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American Idol vs. X-Factor (US)


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#1

Cherry Wire

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Posted Apr 1, 2010 @ 9:17 PM

The U.S. version of X-Factor hasn't debuted yet, but I wonder if we can speculate as to how the new show is likely to compare to Idol in its current state. X-Factor has a non-trivially different format - what X-Factor features are likely to be better or worse than what's going down on the Idol stage these days?

Also, does anyone who's seen the U.K. X-Factor think Cowell & co. might "Americanize" it (read: make it flashier and less subtle) to suit a U.S./Fox/AI-type audience?

#2

Occasional Hope

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Posted Apr 2, 2010 @ 9:54 AM

make it flashier and less subtle


Is that even possible?

#3

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Posted Apr 2, 2010 @ 4:35 PM

Well, to me the worst is the power X Factor gives the judges. They each mentor a contestant at some point, and pick out their songs and stuff. Of course I suppose you could say this is just like when one of the contestants actually gets signed to a label, and then have to put up with exactly that kind of crap. Sounds horrible to me.

Does the world need another singing competition? No, but I think the music business needs big venues for existing artists to hawk their wares in, and that's probably what this is partly about. Look at the people who've been showing up on idol, either as mentors or half time performers, so to speak. In a field that's got fewer and fewer places to get your music heard by a lot of people, these shows are important to the industry.

#4

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Posted Apr 3, 2010 @ 9:54 AM

They need to scrap the Brian Friedman role entirely. (Brian Friedman is the choreographer from the UK X-Factor responsible for the huge, cheesy productions.) Those stage shows end up boosting the contestants who can't sing but can look entertaining surrounded by razzle-dazzle. Thus, an act like Jedward gets into the Top 4. X Factor contestants already lose so much control, they should be able to stage their own performances.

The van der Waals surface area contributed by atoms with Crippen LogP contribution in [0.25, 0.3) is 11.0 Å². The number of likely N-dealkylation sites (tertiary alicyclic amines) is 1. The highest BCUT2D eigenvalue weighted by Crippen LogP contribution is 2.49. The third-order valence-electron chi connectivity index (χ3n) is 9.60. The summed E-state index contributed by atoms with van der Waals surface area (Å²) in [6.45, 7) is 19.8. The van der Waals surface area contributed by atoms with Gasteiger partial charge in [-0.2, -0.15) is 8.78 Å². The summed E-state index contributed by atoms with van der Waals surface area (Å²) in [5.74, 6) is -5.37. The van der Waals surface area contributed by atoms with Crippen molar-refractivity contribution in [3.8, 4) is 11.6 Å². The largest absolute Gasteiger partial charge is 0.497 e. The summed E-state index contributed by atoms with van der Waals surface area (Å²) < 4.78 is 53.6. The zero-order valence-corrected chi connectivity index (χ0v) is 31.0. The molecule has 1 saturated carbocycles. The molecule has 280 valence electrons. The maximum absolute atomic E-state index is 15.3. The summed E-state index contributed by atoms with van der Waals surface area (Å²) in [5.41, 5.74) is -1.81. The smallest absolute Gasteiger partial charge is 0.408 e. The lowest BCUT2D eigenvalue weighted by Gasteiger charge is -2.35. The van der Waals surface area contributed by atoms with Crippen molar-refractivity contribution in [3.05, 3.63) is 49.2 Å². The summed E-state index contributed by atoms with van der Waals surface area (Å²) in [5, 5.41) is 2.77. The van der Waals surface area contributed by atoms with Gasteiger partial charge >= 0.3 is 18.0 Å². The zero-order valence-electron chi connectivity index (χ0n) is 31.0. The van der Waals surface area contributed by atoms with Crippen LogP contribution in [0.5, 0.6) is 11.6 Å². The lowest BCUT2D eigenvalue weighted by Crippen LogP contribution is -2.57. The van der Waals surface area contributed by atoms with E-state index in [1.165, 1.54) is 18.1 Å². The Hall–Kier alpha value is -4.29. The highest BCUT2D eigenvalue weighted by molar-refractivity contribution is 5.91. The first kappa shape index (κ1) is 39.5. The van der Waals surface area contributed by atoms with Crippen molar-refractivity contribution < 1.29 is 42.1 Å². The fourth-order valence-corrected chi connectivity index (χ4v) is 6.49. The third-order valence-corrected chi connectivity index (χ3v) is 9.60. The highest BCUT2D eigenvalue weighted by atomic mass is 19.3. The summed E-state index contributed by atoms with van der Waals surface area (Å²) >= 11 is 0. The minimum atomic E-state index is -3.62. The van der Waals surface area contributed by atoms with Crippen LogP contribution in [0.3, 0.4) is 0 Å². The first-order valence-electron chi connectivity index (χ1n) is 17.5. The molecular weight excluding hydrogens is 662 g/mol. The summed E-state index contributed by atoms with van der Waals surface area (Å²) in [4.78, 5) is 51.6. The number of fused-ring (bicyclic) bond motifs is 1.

I wonder if, on US X-Factor, they'll decide to go with the Save over the judges choosing who goes home (from the Bottom 2) each week until Top 5.

#5

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Posted Apr 14, 2010 @ 7:42 PM

I probably won't watch X-Factor when it comes Stateside. I haven't really forgiven it for killing off Pop Idol. If they can cram Got Talent and X-Factor into British television, then they should still have room for Idol. I still think that Idol, for all its flaws, makes for a superior format and a better choice of entertainment.

#6

Cherry Wire

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Posted Apr 22, 2010 @ 9:59 PM

Interestingly, if you look at the rules for both Idol and X-Factor, you would think, "Hey, Idol is much better because the judges can't manipulate as much!" But when you look at all the manipulation that's (allegedly) taken place on Idol, you have to wonder, can X-Factor really be any worse?

#7

da mihi virgum

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Posted Apr 23, 2010 @ 5:25 AM

The X-Factor format makes it completely impossible for an artist to be really surprising. Judges with the musical tastes of The Cow pick all the songs, and the chances of something like 'Moody's Mood For Love' or 'Heartless' ever happening are nil.

Although watching The Cow fail to make a star out of Danyl Johnson last year was hilarious. I've never seen sulking like it. The final-two drama and firework shows make it fun to watch, as long as you never expect to be truly impressed musically (but then, I don't like boyband/diva ballad singing, so I'm not the best person to judge).

Edited by da mihi virgum, Apr 23, 2010 @ 5:27 AM.


#8

Phan

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Posted Apr 27, 2010 @ 10:43 PM

The X-Factor format makes it completely impossible for an artist to be really surprising.


That's my main gripe with the UK X-Factor. Outside of the bottom 2 being able to choose their own songs, there's only a "WTF was (judge x) thinking?!" response to be had. Having said that, I've seen some really excellent performances from non-UK versions of the show.

It'll ultimately depend on:

1) The judges. Hate to say that, but if the judges are willing to work with the contestants, it might not be terrible. I'd kind of liked the suggestions of Ben Folds and Janet Jackson, and I'd add Cyndi Lauper.

2) Quality theme weeks or ditching the theme weeks altogether (which... I think it should to distinguish it from Idol)